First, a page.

Shau Kei Wan

Shau Kei Wan (Chinese: 筲箕灣) or Shaukeiwan, Shaukiwan is a town in The Eastern District, located in the north east of Hong Kong Island. Literally, Shau Kei means a pail, and Wan implies that the town is developed along the coast. Nowadays it is a relatively densely populated town compared with some developing areas.

Read more about Shau Kei Wan:  Name, History, Environment

Other articles related to "wan, shau kei wan":

List Of Grade II Historic Buildings In Hong Kong - Eastern District
12 Oil Street, North Point Lyemun Barracks Block 07 Lei Yue Mun, Chai Wan Shing Wong Temple Kam Wa Street, Shau Kei Wan Tin Hau Temple No. 53, Shau Kei Wan Main Street East, Shau Kei Wan Woodside No ...
Shau Kei Wan - Environment
... There are two Champion Trees in Shau Kei Wan, both of which are located on Shau Kei Wan Main Street East by the side of the road ... One is located beside Shau Kei Wan Government School ...
List Of Secondary Schools In Hong Kong - Secondary Schools in Hong Kong - Eastern District
... Belilios Public School Canossa College Caritas Chai Wan Marden Foundation Secondary School Caritas Lok Yi School - special-needs school for intellectual ...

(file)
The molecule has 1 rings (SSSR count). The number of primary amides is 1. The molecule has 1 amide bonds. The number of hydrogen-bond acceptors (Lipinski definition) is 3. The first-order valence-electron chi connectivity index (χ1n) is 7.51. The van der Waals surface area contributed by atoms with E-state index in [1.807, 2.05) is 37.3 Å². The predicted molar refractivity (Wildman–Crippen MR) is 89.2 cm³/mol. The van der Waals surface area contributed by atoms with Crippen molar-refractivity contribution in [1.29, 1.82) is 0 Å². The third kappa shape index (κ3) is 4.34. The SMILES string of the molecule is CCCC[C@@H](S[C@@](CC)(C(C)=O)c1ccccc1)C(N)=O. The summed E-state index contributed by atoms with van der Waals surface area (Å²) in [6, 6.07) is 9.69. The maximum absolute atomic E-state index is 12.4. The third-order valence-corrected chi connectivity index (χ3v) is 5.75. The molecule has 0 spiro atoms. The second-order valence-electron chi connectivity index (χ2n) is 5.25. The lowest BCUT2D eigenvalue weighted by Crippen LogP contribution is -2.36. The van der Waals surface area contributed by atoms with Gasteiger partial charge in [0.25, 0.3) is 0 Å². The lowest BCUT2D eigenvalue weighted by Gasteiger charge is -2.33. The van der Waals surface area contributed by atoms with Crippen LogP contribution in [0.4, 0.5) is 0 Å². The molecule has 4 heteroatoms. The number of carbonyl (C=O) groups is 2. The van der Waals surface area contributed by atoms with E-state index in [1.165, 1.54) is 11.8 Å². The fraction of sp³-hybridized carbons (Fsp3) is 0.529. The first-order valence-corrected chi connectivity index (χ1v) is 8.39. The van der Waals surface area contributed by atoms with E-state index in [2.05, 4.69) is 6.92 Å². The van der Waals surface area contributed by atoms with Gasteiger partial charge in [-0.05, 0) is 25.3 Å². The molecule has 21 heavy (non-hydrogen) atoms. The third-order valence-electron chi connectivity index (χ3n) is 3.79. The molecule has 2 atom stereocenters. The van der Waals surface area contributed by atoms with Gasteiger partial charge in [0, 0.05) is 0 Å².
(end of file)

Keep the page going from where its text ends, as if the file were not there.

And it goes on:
Shau Kei Wan Government Secondary School - History - Introduction
... Shau Kei Wan Government Secondary School was founded in 1961 ... It moved to its present premises at 42 Chai Wan Road, Shau Kei Wan in the autumn of 1964 and was officially opened on 19 November 1964 ... A repeated wrong answered question in Yahoo Answer is why it's called Shau Kei Wan Government Secondary School, but not Chai Wan Government Secondary School ...
Shau Kei Wan Government Secondary School
... Shau Kei Wan Government Secondary School (SGSS, 筲箕灣官立中學) is a co-educational grammar school operated by the Hong Kong Government in Hong Kong ... Located in Shau Kei Wan, the school was founded in 1961 and its medium of instruction is English ...

Famous quotes containing the word wan:

    one pale woman all alone,
    The daylight kissing her wan hair,
    Loitered beneath the gas lamps’ flare,
    With lips of flame and heart of stone.
    Oscar Wilde (1854–1900)